There are many different behaviors that come along with dementia. Hoarding is one of them. Hoarding is defined by the America Psychiatry Association as "excessively saving items that others may view as worthless". For people living with dementia, someone may hoard items to "keep them safe" as they feel people are "stealing from them". They may also hoard items because they do not realize that they already have that item and think they need one. Once someone with dementia hoards items, they tend to put items in places and cannot recall where they placed the item. There are specific steps to follow when trying to remove items from a hoarding situation.
Trade. Always trade an item for an item. Example, if you see that someone living with dementia is hoarding cookies, trade the cookies for applesauce or a non-food item that may hold their attention.
Remove trash immediately so the individual doesn't feel motivated to take items out of the trash and hoard them again.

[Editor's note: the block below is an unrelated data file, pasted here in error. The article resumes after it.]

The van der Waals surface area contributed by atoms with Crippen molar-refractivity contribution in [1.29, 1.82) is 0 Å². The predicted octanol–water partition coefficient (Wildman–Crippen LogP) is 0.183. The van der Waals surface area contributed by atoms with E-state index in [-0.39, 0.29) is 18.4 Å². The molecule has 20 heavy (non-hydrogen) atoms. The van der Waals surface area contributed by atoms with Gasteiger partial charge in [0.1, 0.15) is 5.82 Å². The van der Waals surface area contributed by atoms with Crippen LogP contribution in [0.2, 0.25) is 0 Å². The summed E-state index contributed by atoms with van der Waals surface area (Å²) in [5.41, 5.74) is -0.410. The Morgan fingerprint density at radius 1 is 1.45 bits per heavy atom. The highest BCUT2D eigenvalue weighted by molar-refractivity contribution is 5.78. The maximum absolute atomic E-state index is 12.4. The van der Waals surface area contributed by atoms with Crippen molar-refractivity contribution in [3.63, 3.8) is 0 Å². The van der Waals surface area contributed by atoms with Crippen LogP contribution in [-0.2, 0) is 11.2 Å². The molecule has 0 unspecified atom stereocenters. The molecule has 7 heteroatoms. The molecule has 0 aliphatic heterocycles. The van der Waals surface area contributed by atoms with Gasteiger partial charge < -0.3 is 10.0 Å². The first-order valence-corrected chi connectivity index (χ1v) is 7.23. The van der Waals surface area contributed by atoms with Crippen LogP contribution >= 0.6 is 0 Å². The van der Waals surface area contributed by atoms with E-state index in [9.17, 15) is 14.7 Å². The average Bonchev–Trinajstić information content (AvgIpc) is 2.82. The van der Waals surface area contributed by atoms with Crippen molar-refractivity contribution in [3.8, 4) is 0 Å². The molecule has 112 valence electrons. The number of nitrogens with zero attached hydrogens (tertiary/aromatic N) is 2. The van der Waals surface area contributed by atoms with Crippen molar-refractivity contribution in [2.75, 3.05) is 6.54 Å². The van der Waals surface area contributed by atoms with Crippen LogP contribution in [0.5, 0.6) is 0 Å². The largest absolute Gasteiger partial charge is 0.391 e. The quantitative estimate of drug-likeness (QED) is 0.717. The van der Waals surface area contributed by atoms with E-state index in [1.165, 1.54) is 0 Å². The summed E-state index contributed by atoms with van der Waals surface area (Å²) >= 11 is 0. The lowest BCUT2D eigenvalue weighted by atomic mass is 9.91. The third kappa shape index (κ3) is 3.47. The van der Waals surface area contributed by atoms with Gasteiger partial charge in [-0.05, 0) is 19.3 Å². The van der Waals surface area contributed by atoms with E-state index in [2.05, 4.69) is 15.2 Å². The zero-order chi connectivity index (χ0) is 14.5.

Try to get the person that is hoarding items involved in activities or away out of there home while you de-clutter the living space.
Do not de-clutter all at once. Do a little at a time. This reduces stress for the hoarder.
Identify recurrent hiding places so you can search those specific areas each time. However, someone with dementia may have multiple hiding places and tend to move items from hiding place to hiding place.
Hoarding & losing items can be difficult for family members to deal with, but it's always good to keep in mind that it's the disease that is making them have these behaviors. Even though they may do these specific things, try to stay empathetic, patient, & calm. If needing extra assistance on this topic, call Danielle Helgerson, Certified Dementia Practitioner, at 319-540-4787.